Baker is one such quality brand, but with a fit that be titch narrow through the shoulders for our big warm bloods. The Baker turnout sheet and blanket though has gussets at the shoulder and can fare better with the big boys. Not really sure why they don’t do it on the stables.

Care: EQ offers a blanket cleaning and repair service – because you’ll never get the stink out of your washer at home if you try to be a do-it-yourselfer. Top priority for keeping your blanket is insuring every groom, trainer and rider can clearly see some identification; consider embroidering (another service offered here at the Equestrian’s Concierge), attach a tag (even an engraved one) – or at least the old sharpie. The customization of embroidery is the winner: an embroidered name on the blanket can be seen from afar, isn’t hard to find like the obscure tags, and won’t be confused with a barn mate’s.

www.EquestrianConcierge.com


Tech Innovation in Autumn Apparel (#2 of 3)

The key to a great performance is to make pieces so comfortable and functional that you don’t notice how hard it’s working for you.

FUNCTIONAL COMFORT
To be truly effective, today’s athletic apparel must multitask – block the sun, wick moisture, breathe, and create a seal against cold, wind and rain. And it must do this without sacrificing comfort.

Base Layers to Cool and Warm: Microfibers like CoolMax, Ice-Fil and other proprietary blends work year-round to wick sweat.  

These materials are great base layers for cooler weather.  If the moisture isn’t wicked away and insulated from our skin, we’ll get chilled. 

  • Goode Rider has their first “Ideal” technical shirt in – it’s smooth and silky, lighter weight than the original “Ideal” and looks great.

Trend watch: inventive necklines and luxury in wick-wear.  The most luxurious: PK Sportswear’s Fantasy zip in vibrant, saturated colors. 


The Middle Matters: By the time we get on our horses, we’ve shed the outer layer.  The mid-layer has to regulate body heat and moisture and allow complete freedom of movement.

Good ol’ wool works.  It naturally transfers excess heat and moisture away from your skin – and looks elegant in the process

  • Pikeur’s Henrika V-Neck is this season’s best.  A touch of glitz brings out the glamour in this simple, elegant, and versatile piece available in warm and cool palettes.

  • Microfleece affords maximum benefit. It combines fleece’s wind-stopping properties with less bulk and a slimmer silhouette.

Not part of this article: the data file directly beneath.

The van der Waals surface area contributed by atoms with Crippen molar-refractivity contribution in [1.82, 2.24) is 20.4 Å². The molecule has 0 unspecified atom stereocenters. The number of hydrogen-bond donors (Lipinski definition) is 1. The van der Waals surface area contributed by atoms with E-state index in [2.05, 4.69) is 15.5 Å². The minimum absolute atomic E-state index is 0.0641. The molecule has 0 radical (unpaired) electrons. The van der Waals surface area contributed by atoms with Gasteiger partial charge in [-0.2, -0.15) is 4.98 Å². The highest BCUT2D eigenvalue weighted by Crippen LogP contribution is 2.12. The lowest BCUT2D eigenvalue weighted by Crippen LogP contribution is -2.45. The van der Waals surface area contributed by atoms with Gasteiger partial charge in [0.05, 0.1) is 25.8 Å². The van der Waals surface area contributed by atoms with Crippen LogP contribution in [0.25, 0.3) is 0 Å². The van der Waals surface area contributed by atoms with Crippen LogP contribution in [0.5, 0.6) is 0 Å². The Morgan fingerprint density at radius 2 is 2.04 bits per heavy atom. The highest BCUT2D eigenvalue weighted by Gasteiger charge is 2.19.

• Horseware Pessoa does it best – it’s replete with stylish details; come take a look at the Marcela and the Anna.

  • Joules is back with its usual attention to detail and coordinating pieces.  Curl up with the Morley.

Trend Watch: Interesting textures and patterns in comfy, snuggly pieces from price leaders Kerrits, Romfh and Mountain Horse.


Outward Facing: Jackets and coats have a new profile this season: the trend is shorter lengths, lighter weights and sleeker shapes.  

  • Synthetic “Down” for less bulk and more style. Quilt designs are as much a part of the look as the cut – Kerrits’ horseshoe-pattern quilting is a standout.

  • Trend Watch:  Belt it! We’re seeing belted waists on cute jackets, back belts on vests and adjustable waist tabs even on the heaviest pieces. Our favorites: Ariat’s Bristol belted-waist jacket and PK’s Claire vest.
EQ has a variety of coordinating pieces and accessories for all of these looks.  So don your favorite ensemble and don’t forget the technical socks.

 

Helmet Trending

Trend Watch: Removable/washable helmet liners: ward off a smelly helmet and nasty hair

It also helps the lifespan of the helmet by decreasing the erosion of the padding.  Helmets like the KEP, Antares and One K also use these liners to provide the size of the helmet.  This allows for a haircut or simply a replacement for a worn out interior.  

If you have one of these helmets and you find the size getting a little large after wearing for a while, just buy a new liner in the same size or one smaller.

Summer Sale Season

We're thrilled to be wrapped up with the Sonoma Horse Park Show Series 2012.  We've had a wonderful Summer with specials and promotions centered around our show prizes: Ariat, Back on Track, Baker, Charles Owen, Equifit, Horseware, Stubben, and Walsh.